Ask for help: Prepare a list of ways in which others can help you, and let them choose what they would like to do. A neighbour, a friend or a family member may volunteer to run an errand, pick up your groceries, cook, or stand in for you when you are away attending an important social function or go on an occasional outing. Find out about caregiving resources in your community such as transportation, meal delivery, housekeeping or classes for the specific disease your patient is ailing with. Take advantage of local resources for caregivers such as the Eldercare Locator or contact your local Area Agency on Aging (AAA) to learn about services in your community. Your local AAA can be found online, or in the government section of your telephone directory.

Beware of depression: Caregiving can be a very demanding job that is both stressful and difficult. If you are undergoing depression or experiencing signs of it, talk to a psychiatrist. Depression can often be managed with counselling, talk therapy or medication.

Take care of your finances: Remember, you will have to re-integrate into life later on. So, keep an eye on your finances, and plan for the future. You must work when you need to, for life has to go on.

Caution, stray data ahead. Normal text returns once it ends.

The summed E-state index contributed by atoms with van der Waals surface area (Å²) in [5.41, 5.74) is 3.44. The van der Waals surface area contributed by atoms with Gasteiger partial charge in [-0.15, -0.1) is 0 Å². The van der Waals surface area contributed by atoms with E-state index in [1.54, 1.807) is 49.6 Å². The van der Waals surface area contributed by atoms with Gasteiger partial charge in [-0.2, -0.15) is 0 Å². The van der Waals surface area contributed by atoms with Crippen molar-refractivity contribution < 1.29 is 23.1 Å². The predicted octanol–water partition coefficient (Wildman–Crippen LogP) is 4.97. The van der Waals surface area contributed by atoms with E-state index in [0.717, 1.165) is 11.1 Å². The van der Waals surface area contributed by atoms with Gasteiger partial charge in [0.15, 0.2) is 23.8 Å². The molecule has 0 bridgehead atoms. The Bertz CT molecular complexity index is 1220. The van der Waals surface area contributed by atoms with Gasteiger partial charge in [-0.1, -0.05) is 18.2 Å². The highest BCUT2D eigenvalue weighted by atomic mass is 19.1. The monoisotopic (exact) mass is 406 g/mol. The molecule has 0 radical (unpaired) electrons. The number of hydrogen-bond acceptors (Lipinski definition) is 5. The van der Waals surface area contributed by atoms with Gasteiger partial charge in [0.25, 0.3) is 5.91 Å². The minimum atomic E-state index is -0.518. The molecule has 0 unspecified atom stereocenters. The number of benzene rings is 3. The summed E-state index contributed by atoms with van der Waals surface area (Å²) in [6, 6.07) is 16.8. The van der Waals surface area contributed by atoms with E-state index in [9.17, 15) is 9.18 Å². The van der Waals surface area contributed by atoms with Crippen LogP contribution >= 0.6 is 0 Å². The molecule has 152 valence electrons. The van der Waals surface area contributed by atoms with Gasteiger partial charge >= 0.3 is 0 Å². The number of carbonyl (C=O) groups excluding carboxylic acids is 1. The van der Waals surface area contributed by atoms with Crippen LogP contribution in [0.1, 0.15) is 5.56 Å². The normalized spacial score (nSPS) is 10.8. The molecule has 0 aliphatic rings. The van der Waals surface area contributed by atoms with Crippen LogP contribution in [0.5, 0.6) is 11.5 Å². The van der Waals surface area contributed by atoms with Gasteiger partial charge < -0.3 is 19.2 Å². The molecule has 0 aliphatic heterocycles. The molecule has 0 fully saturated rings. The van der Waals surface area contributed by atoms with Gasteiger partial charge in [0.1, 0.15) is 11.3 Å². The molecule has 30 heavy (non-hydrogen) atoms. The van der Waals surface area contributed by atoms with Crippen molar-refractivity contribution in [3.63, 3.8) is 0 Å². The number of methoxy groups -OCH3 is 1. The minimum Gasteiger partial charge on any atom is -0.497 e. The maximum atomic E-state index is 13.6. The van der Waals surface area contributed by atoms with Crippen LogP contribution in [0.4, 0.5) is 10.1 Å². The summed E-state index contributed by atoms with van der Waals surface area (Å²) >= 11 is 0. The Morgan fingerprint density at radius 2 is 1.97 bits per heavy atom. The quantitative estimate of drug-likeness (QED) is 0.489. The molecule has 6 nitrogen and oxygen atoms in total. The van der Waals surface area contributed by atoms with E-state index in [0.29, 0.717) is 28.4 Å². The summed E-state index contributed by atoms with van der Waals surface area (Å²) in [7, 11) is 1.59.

Let your goals be realistic: Big tasks can be broken down into smaller steps and be done, one step at a time. List your tasks, arrange them in the order of priority, and try to build a daily routine around them. Let hosting holiday meals, parties and social service take a backseat for you are already doing a noble job that is very fulfilling and essential for society.  

Keep doctors’ appointments: Do not miss your dentist and medical appointments. You must take care of your health and well-being to be able to care for your loved one. Take your friend’s or neighbour’s help to substitute for you while you are away visiting your doctor. See your doctor regularly. Let them know that you are a caregiver and do not hesitate to mention any symptoms or concerns you might have. Get recommended vaccinations and screenings. 

Be Positive: Remember to refresh your mind everyday with meditation, yoga etc and take time out for it. Focus on what you are able to provide. You may feel guilty sometimes, but no one can be perfect. Believe that you are doing the best you can and making the best decisions you can at any given time. Accept your limitations and make peace with them, letting go of guilt. Congratulate and reward yourself for doing your best. It could be a piece of chocolate or your favourite game on the phone. Take a break, if you are feeling angry or guilty. 

Join a support group: You can expect validation, encouragement, and problem-solving strategies for difficult situations in a support group. The members would empathize and understand what you could be going through and you may also create meaningful friendships there.


Stay connected with the world outside: Don’t allow yourself to become isolated. Stay connected with family and friends, who can offer non-judgmental emotional support, even if it’s just by phone or online. Chat with friends about your topics of interest, and not your caregiving role. Dedicate some time each week to connect with friends or family you enjoy being with.

So, follow these tips to make your life better…and you will find that you can integrate caregiving into your life more easily.